On June 12, Vzglyad, the leading Moscow press platform for security analysis, published its assessment of the war in the Black Sea. Here is the original.  The translation into English which follows is verbatim, without editing. Illustrations and captions have been added.  

Source: https://vz.ru/

 June 12, 2023

 Experts identified the goals of the AFU during the attack
 on the vessel Azov
The AFU has attacked a Russian reconnaissance vessel again
By Alyona Zadorozhnaya

The Armed Forces of Ukraine (AFU) have attacked a Russian reconnaissance vessel again. According to the Ministry of Defense, six Ukrainian naval drones that tried to destroy the ship of the Black Sea Fleet Azov were destroyed. What are the enemy’s goals and how can Russia counter the threat in the Black Sea?

The vessel Priazovye,  which ensures the safety of the gas pipelines Turkstream and Blue Stream, has repelled an evening attack by unmanned  marine vehicles, the Ministry of Defense has reported. The Telegram channel of the Ministry says that the attack occurred around 1.30.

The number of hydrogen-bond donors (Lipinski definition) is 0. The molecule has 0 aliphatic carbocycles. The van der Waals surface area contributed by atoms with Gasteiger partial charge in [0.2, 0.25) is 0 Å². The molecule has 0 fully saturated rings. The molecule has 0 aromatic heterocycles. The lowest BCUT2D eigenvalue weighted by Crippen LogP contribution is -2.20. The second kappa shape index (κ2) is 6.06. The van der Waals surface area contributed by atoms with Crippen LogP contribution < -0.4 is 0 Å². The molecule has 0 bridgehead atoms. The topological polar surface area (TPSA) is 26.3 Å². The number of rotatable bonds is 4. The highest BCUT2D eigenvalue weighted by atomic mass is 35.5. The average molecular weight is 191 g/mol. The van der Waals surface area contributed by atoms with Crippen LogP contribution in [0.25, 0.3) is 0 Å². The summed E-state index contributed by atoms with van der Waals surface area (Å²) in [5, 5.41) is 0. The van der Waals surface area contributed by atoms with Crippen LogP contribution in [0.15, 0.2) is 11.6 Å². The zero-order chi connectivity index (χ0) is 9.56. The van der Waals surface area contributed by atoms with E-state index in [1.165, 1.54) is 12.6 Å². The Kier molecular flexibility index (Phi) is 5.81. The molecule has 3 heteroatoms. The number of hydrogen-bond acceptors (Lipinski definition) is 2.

The AFU used six high-speed unmanned sea boats. All of them were destroyed when  the attack was repelled using the standard armament of the Russian ship at about 300 kilometres southeast of Sevastopol;  there were no casualties, the ship was not damaged.

As in previous similar attacks, the strategic reconnaissance drone RQ-4B Global Hawk of the United States conducted reconnaissance in the airspace of the central part of the Black Sea, the Defense Ministry added.

Left: the Northrop-Grumman RQ-4 Global Hawk drone, which resumed overflights of the Black Sea after a Russian SU-27 (right) intercepted a USAF MQ-9 Reaper drone on March 14, 2023, forcing the aircraft to crash into the water. See: https://www.reuters.com/

This is the second attempt by the enemy to strike a reconnaissance ship of the Black Sea Fleet. Recall that on May 24, Ukrainian surface vehicles attacked the Ivan Khurs, a ship of the Black Sea Fleet of Russia in the exclusive economic zone of Turkey. Attacked by AFU drones, the Black Sea Fleet ship  returned to Sevastopol under its own power.

The newspaper Vzglyad has analyzed in detail the threat of these fireships to Russian bases and ships at their berths and on the roadstead. According to experts, in order to strengthen them, it is necessary, firstly, to replace some of the deck-mounted pedestal machine guns on the vessels with remotely controlled systems with a high-quality sight, stabilized guidance and coupling with ship radars.